To Reduce Diabetes Risk, Choose Blueberries or Apples Over Juice

GENEVA (Bloomberg News) -

If you want to reduce your chances of becoming a diabetic, you’re better off munching apples or blueberries instead of sipping fruit juice, researchers found.

Eating more blueberries, apples and grapes was shown to lower the risk of developing Type 2 diabetes, while increased consumption of fruit juice was linked to a higher risk, according to a study published in The BMJ.

People should “replace fruit juice with solid fruits, maintaining the same energy level” while substituting a less healthy option with a healthier one, Qi Sun, the senior author of the study, said in a telephone interview. He’s an assistant professor of medicine at Brigham and Women’s Hospital in Boston and Harvard Medical School.

This adds to a growing body of evidence that eating fruit is beneficial for health, and is the strongest confirmation to date that it can also lower Type 2 diabetes risk.

Previous studies showed links between increased fruit consumption and a lower risk of cardiovascular disease, metabolic syndrome and hypertension. According to one published last year in the Annals of Neurology, berries are good for the brain and can help fend off the mental decline of aging.

For the study published Friday, researchers from Britain, the U.S. and Singapore set out to examine the relations between consumption of different kinds of fruits and diabetes, analyzing data from three groups of U.S. nurses and health workers who were surveyed about their eating habits and physical activity over the course of about two decades. The participants included 151,209 women and 36,173 men.

The results are convincing as they are consistent among the three groups, said Sun, also an assistant professor in the Department of Nutrition at the Harvard School of Public Health.

Among study participants who had three servings a week of blueberries, grapes, raisins, apples and pears rather than juice, the risk of diabetes was reduced by 7 percent, the study showed.

The study is part of a body of evidence showing benefits from fruit. Eating at least 2½ cups of vegetables and fruits a day is associated with lower risk of cardiovascular disease, according to U.S. government dietary guidelines, which encourage the increased consumption of fruit. Most Americans don’t eat enough fruit, according to the guidelines, which were last updated in 2010.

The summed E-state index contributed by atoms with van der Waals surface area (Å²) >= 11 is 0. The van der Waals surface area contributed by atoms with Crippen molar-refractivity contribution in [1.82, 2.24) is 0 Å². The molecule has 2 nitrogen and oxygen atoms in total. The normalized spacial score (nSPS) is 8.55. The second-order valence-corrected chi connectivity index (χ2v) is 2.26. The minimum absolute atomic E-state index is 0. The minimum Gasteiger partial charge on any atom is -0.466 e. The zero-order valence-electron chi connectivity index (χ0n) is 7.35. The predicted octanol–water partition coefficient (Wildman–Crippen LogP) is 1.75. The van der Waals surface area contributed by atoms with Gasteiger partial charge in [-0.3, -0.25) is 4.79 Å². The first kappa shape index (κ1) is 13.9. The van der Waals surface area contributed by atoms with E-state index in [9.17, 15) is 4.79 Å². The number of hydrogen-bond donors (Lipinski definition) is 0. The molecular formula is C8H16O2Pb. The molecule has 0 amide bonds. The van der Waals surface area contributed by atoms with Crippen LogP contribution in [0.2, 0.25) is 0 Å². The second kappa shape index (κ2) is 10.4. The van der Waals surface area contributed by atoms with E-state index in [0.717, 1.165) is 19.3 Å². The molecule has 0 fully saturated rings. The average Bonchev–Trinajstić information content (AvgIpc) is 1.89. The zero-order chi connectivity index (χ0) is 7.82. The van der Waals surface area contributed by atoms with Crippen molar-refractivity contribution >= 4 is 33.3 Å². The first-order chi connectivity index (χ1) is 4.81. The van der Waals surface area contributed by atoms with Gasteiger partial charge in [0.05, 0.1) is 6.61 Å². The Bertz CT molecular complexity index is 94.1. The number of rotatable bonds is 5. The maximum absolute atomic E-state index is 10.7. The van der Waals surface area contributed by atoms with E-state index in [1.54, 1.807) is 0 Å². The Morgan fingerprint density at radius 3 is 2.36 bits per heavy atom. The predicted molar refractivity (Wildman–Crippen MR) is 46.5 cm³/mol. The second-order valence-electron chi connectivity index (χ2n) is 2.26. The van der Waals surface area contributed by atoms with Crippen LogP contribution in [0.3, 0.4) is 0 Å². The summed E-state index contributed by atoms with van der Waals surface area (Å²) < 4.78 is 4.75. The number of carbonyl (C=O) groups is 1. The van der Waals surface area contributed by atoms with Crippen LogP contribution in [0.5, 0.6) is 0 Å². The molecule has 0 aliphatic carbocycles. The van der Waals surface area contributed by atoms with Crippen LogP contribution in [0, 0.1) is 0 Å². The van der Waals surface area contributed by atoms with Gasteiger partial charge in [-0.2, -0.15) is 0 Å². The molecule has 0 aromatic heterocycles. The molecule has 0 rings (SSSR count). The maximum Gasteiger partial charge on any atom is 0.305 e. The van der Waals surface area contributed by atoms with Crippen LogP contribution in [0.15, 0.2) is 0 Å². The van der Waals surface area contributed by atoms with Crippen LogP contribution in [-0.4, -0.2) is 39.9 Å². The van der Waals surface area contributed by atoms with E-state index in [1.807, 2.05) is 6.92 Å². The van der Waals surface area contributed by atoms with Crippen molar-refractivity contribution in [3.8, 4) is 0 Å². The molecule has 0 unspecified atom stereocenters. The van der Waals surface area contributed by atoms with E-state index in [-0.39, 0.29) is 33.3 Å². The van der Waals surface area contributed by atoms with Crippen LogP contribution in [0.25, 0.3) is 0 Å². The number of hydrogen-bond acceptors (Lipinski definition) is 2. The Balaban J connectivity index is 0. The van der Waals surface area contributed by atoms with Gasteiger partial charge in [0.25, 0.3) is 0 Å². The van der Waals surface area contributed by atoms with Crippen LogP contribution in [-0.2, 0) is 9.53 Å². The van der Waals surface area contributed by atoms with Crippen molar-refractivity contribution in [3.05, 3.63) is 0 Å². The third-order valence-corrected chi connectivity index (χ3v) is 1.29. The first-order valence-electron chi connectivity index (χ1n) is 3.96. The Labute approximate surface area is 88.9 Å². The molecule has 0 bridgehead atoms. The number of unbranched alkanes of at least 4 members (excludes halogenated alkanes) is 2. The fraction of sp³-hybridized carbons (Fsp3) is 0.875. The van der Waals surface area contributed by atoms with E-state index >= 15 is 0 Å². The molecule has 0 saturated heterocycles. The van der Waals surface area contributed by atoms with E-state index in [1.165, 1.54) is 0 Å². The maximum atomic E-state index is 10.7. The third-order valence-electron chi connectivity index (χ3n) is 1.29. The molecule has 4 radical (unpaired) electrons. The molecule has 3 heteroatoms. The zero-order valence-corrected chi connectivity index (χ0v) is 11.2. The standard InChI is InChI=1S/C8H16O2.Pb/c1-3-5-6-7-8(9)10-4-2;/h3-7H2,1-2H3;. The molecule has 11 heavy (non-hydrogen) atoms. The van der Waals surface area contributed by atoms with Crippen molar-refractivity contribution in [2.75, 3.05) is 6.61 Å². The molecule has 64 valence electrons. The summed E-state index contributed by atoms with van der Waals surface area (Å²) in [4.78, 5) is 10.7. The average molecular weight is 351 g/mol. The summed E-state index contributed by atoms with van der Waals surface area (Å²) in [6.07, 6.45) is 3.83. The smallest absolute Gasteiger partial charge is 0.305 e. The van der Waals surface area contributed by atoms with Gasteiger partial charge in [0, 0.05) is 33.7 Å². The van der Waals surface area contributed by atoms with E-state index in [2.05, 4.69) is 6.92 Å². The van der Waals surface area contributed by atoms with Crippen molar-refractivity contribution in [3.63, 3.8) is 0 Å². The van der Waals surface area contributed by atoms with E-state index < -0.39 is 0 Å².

Fruit juices are probably less healthy for a number of reasons, Sun said. In the juicing processes, some beneficial nutrients, for example flavonoids and dietary fibers, are lost, he said. Juices also pass through the gastrointestinal tract more quickly, leading to more rapid and more dramatic changes in blood sugar and insulin levels after eating.

Researchers asked about consumption of grapes or raisins, peaches, plums or apricots, prunes, bananas, cantaloupe, apples or pears, oranges, grapefruit, strawberries and blueberries. The juices used included orange, apple and grapefruit. Participants submitted a questionnaire every four years to assess their eating habits, and were asked how often they consumed each food in a standard portion size.

Greater consumption of fruit juice was associated with an increased risk of Type 2 diabetes, the most common form of the disease, the study showed. Substitution of juices with fruits was linked with a lower risk, with the exception of strawberries and cantaloupe, the researchers said.

“Some fruits are more beneficial than others, in terms of diabetes prevention,” Sun said. “Based on our data, blueberries, apples, grapes and raisins are preferred.”

Such results will have to be corroborated in future studies, he added.

Diabetes is caused by a lack of insulin the body needs to convert blood sugar into energy. Lifestyle changes around the globe have kindled a surge in cases. The number of sufferers worldwide will reach an estimated 552 million by 2030, according to the International Diabetes Federation.

Some diabetics, suffering from Type 1 diabetes, have a lifelong inability to produce insulin. The Type 2 variant tends to strike later in life, brought on by obesity and sedentary lifestyles, as people become resistant to the insulin their own body produces.

The study was funded by research grants from the National Institutes of Health. Professor Sun also was supported by a career development award from the National Heart, Lung, and Blood Institute.